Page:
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Trump Takes Credit For Sanford's Loss In South Carolina GOP Primary; Defender Of Confederate Symbols Wins GOP Nomination in VA Senate Race; Pompeo: "Confident" North Korea Vows There Will Be "In Depth Verification"; Corker: "Cult-Like Situation" Between GOP Leaders, Trump. Aired 11-11:30a ET
Aired June 13, 2018 - 11:00 ET
THIS IS A RUSH TRANSCRIPT. THIS COPY MAY NOT BE IN ITS FINAL FORM AND MAY BE UPDATED.
POPPY HARLOW, CNN ANCHOR: -- cat food and there's your moment of Zen. Thank you all for being with us today. I'm Poppy Harlow. "AT THIS HOUR" with Kate Bolduan starts right now.
KATE BOLDUAN, CNN ANCHOR: Hello, everyone. I'm Kate Bolduan. Break from the president and do so at your own political risk. Is that the most important message before the midterm election?
Congressman Mark Sanford is former governor of South Carolina may have learned that the hard way. The incumbent losing in the Republican primary last night. His challenger, Katie Arrington, won following the last-minute endorsement from President Trump, a tweet just three hours before the polls closed.
This morning, the president then taking some credit, at least for Sanford's defeat with this tweet, "My political representatives didn't want me to get involved in the Mark Sanford primary thinking that Sanford would easily win. With a few hours left I felt that Katie was such a good candidate and Sanford was so bad, I had to give it a shot. Congrats to Katie Arrington."
What are the ripple effects after all of this? What's the lesson now for every Republican in Congress? Joining me now is CNN political reporter, Rebecca Berg. Rebecca, ripple effect or is more like a shockwave?
REBECCA BERG, CNN POLITICAL REPORTER: Well, absolutely, Kate. The clear message that Republicans are receiving today after Mark Sanford's loss is that any Republican who wants to challenge the president is risking political suicide if they do so.
Now, we have already seen that in some races with Jeff Flake challenging the president. He, of course, decided not to run for reelection because his polling looked pretty bad.
And then we saw, of course, Martha Roby running for reelection in Alabama, her race is going to a runoff in a few weeks largely because she was a critic of the president and so we have seen other test cases for this theory. But mark Sanford showing us once again just how perilous it is if you are a Republican candidate to challenge the president. He is, as you know, extremely conservative. He has a sterling voting record when it comes to conservative votes, the American conservative support saying it supports him.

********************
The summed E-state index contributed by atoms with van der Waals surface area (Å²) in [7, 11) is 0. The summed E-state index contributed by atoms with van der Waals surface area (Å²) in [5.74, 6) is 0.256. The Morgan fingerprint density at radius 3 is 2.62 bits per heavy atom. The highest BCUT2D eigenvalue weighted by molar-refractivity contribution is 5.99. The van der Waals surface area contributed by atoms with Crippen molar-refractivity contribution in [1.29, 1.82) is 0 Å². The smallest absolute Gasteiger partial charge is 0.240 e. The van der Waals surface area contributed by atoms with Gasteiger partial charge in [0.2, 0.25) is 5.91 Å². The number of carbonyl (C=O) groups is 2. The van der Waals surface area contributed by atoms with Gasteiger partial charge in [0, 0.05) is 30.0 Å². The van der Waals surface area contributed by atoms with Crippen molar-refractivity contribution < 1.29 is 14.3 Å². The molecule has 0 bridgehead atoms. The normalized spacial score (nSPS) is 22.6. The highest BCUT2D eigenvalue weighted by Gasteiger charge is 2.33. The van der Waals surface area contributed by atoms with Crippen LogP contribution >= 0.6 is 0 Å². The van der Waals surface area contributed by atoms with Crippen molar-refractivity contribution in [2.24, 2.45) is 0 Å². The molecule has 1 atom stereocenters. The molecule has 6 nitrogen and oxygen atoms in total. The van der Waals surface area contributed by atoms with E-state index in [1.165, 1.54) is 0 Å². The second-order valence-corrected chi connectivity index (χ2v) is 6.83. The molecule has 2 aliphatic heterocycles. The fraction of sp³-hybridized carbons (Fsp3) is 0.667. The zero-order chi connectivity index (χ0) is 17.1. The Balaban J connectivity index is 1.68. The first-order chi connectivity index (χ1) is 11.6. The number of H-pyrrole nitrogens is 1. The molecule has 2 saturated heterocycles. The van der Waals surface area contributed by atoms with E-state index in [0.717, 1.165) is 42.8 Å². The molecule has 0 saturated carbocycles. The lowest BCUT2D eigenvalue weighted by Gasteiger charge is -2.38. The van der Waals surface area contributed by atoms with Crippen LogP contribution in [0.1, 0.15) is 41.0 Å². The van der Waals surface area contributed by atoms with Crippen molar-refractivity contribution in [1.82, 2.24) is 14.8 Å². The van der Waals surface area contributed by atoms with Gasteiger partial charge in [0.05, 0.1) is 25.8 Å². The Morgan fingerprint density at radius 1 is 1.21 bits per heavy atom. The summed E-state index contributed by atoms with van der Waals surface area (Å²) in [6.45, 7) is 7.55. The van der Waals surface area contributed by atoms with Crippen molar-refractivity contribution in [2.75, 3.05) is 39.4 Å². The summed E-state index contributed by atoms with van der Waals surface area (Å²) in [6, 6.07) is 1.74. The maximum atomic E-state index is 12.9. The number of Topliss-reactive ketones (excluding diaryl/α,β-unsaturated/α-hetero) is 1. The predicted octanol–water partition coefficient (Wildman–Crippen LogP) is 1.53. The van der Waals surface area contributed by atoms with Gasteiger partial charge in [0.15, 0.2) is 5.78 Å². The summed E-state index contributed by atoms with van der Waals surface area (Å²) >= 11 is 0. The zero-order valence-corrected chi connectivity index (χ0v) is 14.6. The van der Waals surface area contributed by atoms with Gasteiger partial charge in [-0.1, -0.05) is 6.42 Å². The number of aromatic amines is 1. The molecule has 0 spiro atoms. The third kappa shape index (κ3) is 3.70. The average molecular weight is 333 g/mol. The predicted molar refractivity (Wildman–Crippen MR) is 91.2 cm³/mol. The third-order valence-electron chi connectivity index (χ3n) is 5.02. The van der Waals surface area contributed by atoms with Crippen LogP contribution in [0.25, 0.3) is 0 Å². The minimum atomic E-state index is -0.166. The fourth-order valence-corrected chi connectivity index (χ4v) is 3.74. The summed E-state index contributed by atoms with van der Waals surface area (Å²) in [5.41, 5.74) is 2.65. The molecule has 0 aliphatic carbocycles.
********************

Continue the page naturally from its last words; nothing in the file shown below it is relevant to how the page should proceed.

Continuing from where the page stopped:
All of these mainstay conservative groups supported him, Kate, but because he didn't support the president, none of that mattered and it's extremely unusual and ideologically and there's no getting to the right of Mark Sanford, but he decided not to support the president.
BOLDUAN: That seems to be the case and a very big factor in what we are looking at today. Rebecca, thanks so much. Really appreciate it.
BERG: Thank you.
BOLDUAN: Joining me right now, CNN chief political correspondent, Dana Bash, and CNN political director, David Chalian. David, try this one on for size as we were reading up this morning, one of the leads for the "Associated Press."
"Over more than two decades the South Carolina voters forgave U.S. Representative Mark Sanford for his quirkiness, his infidelity, and his lies, but they could not forgive him for his criticism of President Donald Trump."
DAVID CHALIAN, CNN POLITICAL DIRECTOR: Certainly, I would just add the word Republican before voters in that lead. But yes, inside the Republican Party, that is an unforgivable sin to take on the president in the way Mark Sanford has on multiple occasions. His opponent made a total issue of this, Kate.
This was front and center on the campaign for her and Mark Sanford was a little late in the game in taking this primary threat seriously, but what comes out of this is that this is yet another data point.
This is Donald Trump's Republican Party, and more than any issue test that voters may be applying to Republicans on immigration or other areas of concern, fiscal responsibility because here is a true red conservative and what is clear here is that the purity testing applied by Republican voters is loyalty to Donald Trump.
BOLDUAN: Dana, exactly what David is saying, Mark Sanford was not a never Trumper. Mark Sanford just spoke up when he saw a difference or didn't like the language that Donald Trump would use on certain issues, speak up on issues that he cared about.